Tuesday, March 15th, 8:00am.
It’s a cold morning, cloudy looks like it might rain.
Dublin feels like a big city, well it is. Many cars, people all in a hurry to work, but many businesses still closed. Buses pass very close.
As I walk and take in the architecture of the city, the brick constructions come to life, beautiful grungy textures adorn buildings. Years of rain and smog might be the reason for the multitude of shades, but mixed with the leafless trees at this time creates an eerie sense of time down Synge Street.
Tuesday, March 15th, 12:00 noon.
Sadly Dublin Castle was not open to the public 🙁
About Dublin Castle
(Irish: Caisleán Bhaile Átha Cliath) off Dame Street, Dublin, Ireland, was until 1922 the seat of the United Kingdom government’s administration in Ireland, and is now a major Irish government complex.
Most of it dates from the 18th century, though a castle has stood on the site since the days of King John, the first Lord of Ireland. The Castle served as the seat of English, then later British government of Ireland under the Lordship of Ireland (1171–1541), the Kingdom of Ireland (1541–1800), and the United Kingdom of Great Britain and Ireland (1800–1922).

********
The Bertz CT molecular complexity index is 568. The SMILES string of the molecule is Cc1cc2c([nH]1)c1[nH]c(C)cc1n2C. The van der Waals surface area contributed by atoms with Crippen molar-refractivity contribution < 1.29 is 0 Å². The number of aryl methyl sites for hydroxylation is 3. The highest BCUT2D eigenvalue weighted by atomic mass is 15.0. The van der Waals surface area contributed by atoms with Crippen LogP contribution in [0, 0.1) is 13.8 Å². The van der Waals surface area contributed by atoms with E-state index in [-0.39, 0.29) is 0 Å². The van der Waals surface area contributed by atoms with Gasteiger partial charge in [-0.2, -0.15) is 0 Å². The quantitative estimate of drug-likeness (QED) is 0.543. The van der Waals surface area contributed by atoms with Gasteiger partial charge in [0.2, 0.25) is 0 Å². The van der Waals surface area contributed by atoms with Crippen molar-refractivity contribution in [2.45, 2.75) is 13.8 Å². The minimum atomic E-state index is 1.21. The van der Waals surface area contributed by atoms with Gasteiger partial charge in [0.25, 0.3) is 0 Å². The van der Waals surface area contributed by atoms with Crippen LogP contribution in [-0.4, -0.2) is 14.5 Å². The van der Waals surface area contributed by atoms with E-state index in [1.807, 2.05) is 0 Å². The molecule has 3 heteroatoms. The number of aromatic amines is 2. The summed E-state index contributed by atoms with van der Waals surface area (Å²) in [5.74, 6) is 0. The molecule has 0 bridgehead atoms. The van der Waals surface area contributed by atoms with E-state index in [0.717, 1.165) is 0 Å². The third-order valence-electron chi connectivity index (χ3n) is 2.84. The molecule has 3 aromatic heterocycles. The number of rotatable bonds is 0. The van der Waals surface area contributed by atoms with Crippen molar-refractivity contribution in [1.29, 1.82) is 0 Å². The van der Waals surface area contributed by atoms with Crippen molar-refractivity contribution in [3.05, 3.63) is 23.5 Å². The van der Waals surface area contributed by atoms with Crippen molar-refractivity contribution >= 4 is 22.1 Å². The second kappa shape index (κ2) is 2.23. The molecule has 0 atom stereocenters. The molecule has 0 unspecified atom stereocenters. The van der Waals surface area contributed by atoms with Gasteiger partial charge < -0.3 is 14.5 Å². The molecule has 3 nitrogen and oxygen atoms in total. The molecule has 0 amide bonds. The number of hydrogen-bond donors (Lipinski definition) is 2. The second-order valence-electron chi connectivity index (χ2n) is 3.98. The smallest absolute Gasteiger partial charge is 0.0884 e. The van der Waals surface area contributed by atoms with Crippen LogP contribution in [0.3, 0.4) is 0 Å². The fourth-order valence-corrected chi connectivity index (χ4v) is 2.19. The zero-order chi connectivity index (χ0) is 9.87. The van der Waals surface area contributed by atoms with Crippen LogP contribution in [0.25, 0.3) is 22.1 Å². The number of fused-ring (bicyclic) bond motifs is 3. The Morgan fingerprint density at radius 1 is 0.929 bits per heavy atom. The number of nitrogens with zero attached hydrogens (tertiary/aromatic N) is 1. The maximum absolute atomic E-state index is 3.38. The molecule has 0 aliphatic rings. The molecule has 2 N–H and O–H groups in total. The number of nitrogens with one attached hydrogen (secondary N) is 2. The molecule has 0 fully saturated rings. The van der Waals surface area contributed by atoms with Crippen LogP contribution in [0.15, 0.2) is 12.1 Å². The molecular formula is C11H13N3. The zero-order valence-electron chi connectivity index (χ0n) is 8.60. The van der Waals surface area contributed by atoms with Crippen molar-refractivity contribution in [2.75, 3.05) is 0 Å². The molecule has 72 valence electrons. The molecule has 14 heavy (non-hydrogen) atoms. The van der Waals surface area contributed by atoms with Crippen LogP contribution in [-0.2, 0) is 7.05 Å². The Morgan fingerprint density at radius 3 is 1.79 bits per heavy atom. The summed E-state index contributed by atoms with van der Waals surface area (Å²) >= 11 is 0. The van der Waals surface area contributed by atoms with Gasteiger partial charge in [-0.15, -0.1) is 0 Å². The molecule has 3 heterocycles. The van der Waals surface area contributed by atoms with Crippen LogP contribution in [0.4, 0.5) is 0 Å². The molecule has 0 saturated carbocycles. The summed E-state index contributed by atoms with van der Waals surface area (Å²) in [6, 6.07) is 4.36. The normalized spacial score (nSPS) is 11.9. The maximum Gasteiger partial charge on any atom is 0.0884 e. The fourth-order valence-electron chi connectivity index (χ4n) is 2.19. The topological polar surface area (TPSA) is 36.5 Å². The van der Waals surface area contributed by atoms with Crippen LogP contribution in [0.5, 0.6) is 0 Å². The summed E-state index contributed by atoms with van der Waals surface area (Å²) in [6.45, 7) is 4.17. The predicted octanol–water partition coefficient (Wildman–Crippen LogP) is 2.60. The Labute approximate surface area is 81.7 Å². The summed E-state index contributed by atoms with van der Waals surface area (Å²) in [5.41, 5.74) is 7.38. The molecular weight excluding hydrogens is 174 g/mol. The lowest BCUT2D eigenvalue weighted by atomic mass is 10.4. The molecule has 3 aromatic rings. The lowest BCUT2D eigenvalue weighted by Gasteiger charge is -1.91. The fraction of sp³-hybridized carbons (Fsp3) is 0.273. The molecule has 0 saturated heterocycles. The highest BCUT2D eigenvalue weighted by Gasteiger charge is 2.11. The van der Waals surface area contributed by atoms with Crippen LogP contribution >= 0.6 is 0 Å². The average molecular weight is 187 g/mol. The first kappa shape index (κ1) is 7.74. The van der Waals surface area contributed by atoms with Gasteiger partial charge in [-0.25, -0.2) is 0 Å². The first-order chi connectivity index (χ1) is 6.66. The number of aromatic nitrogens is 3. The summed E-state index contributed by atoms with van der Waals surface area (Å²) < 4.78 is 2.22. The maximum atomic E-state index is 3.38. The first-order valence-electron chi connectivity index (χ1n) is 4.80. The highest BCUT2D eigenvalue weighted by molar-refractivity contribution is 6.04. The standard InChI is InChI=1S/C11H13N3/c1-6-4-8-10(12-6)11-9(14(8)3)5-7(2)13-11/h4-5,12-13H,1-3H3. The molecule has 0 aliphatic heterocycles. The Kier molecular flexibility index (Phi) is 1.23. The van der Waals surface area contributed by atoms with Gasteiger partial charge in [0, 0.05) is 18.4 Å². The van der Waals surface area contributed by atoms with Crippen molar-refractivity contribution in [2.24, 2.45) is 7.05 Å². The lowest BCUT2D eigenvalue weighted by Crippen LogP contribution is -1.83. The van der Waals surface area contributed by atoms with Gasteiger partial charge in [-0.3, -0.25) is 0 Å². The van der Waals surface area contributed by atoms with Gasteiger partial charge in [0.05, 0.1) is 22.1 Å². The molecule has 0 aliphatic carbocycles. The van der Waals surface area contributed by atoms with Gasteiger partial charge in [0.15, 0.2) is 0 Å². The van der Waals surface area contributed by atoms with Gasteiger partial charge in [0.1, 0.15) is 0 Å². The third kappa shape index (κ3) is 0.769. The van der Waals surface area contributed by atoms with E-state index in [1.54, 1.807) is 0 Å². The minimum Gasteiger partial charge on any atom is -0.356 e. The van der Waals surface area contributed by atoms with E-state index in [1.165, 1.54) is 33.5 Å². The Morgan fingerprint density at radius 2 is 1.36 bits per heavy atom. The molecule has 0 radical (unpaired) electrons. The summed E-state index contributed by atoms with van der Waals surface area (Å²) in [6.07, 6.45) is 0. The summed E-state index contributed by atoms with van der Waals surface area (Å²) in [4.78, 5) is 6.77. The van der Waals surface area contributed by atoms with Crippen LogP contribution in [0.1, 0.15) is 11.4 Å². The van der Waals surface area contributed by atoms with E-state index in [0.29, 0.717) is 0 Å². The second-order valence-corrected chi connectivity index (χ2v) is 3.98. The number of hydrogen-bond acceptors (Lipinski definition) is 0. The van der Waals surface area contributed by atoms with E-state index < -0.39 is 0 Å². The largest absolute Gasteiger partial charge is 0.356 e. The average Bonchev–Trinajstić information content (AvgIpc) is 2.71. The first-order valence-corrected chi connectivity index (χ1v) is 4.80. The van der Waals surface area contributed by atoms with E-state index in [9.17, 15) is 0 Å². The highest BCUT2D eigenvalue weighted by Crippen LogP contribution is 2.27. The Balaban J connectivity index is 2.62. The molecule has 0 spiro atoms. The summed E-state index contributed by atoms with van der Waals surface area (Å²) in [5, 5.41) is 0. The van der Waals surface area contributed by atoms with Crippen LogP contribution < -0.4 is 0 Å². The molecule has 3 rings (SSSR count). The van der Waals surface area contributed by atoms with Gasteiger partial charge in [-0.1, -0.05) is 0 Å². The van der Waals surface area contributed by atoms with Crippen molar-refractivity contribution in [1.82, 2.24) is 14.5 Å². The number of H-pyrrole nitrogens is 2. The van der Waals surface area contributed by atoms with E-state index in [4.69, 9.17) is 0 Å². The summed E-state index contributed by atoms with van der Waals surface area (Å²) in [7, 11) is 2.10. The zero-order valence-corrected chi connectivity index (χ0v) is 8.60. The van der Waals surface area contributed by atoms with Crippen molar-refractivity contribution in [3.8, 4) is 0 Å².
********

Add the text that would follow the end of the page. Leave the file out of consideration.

But the Chester Beatty Library was open, entrance was free.
About The Chester Beatty Library
It was established in Dublin, Ireland in 1950, to house the collections of mining magnate, Sir Alfred Chester Beatty.
The present library, on the grounds of Dublin Castle, opened on February 7, 2000, the 125th anniversary of Beatty’s birth and was named European Museum of the Year in 2002. The Library’s collections are displayed in two collections: “Sacred Traditions” and “Artistic Traditions”. Both displays exhibit manuscripts, miniature paintings, prints, drawings, rare books and some decorative arts from the Islamic, East Asian and Western Collections.
The Library is one of the premier sources for scholarship in both the Old and New Testaments and is home to one of the most significant collections of Islamic and Far Eastern artefacts. The museum also offers numerous temporary exhibitions, many of which include works of art on loan from foreign institutions and collections.
The museum contains a number of priceless objects, including one of the surviving volumes of the first illustrated Life of the Prophet and the Gospel of Mani believed to be the last remaining artefact from Manichaeism.
The Chester Beatty Library had a very unique collection of historical books, paintings and artifacts. But no cameras were allowed inside.